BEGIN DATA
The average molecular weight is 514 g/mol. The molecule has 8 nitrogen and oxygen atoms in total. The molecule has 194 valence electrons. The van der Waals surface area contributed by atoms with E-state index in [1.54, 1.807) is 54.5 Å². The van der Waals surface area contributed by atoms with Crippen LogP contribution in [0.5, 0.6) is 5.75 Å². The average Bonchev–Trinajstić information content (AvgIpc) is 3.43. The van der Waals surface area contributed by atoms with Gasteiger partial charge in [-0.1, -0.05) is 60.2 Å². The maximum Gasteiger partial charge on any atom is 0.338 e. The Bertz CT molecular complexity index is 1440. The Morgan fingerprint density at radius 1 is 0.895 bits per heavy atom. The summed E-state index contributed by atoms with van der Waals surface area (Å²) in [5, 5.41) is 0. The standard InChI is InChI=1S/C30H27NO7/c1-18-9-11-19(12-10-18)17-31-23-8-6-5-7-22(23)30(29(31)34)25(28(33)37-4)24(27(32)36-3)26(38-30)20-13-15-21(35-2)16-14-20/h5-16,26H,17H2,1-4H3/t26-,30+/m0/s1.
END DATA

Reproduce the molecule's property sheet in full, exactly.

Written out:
The average molecular weight is 514 g/mol. The molecule has 8 nitrogen and oxygen atoms in total. The molecule has 194 valence electrons. The van der Waals surface area contributed by atoms with E-state index in [1.54, 1.807) is 54.5 Å². The van der Waals surface area contributed by atoms with Crippen LogP contribution in [0.5, 0.6) is 5.75 Å². The average Bonchev–Trinajstić information content (AvgIpc) is 3.43. The van der Waals surface area contributed by atoms with Gasteiger partial charge in [-0.1, -0.05) is 60.2 Å². The maximum Gasteiger partial charge on any atom is 0.338 e. The Bertz CT molecular complexity index is 1440. The Morgan fingerprint density at radius 1 is 0.895 bits per heavy atom. The summed E-state index contributed by atoms with van der Waals surface area (Å²) in [5, 5.41) is 0. The standard InChI is InChI=1S/C30H27NO7/c1-18-9-11-19(12-10-18)17-31-23-8-6-5-7-22(23)30(29(31)34)25(28(33)37-4)24(27(32)36-3)26(38-30)20-13-15-21(35-2)16-14-20/h5-16,26H,17H2,1-4H3/t26-,30+/m0/s1.